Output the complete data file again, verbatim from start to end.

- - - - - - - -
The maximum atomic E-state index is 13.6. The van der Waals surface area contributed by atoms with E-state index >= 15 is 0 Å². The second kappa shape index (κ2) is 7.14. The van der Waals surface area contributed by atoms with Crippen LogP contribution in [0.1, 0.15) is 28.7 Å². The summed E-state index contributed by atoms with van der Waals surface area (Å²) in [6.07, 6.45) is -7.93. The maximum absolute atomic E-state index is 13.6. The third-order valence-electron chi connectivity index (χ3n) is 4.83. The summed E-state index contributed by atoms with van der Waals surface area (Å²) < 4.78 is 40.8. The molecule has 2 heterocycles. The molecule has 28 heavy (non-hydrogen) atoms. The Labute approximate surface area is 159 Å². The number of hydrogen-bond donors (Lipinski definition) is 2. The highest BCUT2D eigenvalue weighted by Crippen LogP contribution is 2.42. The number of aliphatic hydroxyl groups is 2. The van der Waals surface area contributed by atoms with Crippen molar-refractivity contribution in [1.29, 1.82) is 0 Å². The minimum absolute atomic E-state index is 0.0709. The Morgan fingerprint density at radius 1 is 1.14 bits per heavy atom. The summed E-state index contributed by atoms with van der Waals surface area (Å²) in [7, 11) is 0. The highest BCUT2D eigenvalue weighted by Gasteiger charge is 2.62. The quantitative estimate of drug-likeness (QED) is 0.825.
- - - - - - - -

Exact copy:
The maximum atomic E-state index is 13.6. The van der Waals surface area contributed by atoms with E-state index >= 15 is 0 Å². The second kappa shape index (κ2) is 7.14. The van der Waals surface area contributed by atoms with Crippen LogP contribution in [0.1, 0.15) is 28.7 Å². The summed E-state index contributed by atoms with van der Waals surface area (Å²) in [6.07, 6.45) is -7.93. The maximum absolute atomic E-state index is 13.6. The third-order valence-electron chi connectivity index (χ3n) is 4.83. The summed E-state index contributed by atoms with van der Waals surface area (Å²) < 4.78 is 40.8. The molecule has 2 heterocycles. The molecule has 28 heavy (non-hydrogen) atoms. The Labute approximate surface area is 159 Å². The number of hydrogen-bond donors (Lipinski definition) is 2. The highest BCUT2D eigenvalue weighted by Crippen LogP contribution is 2.42. The number of aliphatic hydroxyl groups is 2. The van der Waals surface area contributed by atoms with Crippen molar-refractivity contribution in [1.29, 1.82) is 0 Å². The minimum absolute atomic E-state index is 0.0709. The Morgan fingerprint density at radius 1 is 1.14 bits per heavy atom. The summed E-state index contributed by atoms with van der Waals surface area (Å²) in [7, 11) is 0. The highest BCUT2D eigenvalue weighted by Gasteiger charge is 2.62. The quantitative estimate of drug-likeness (QED) is 0.825.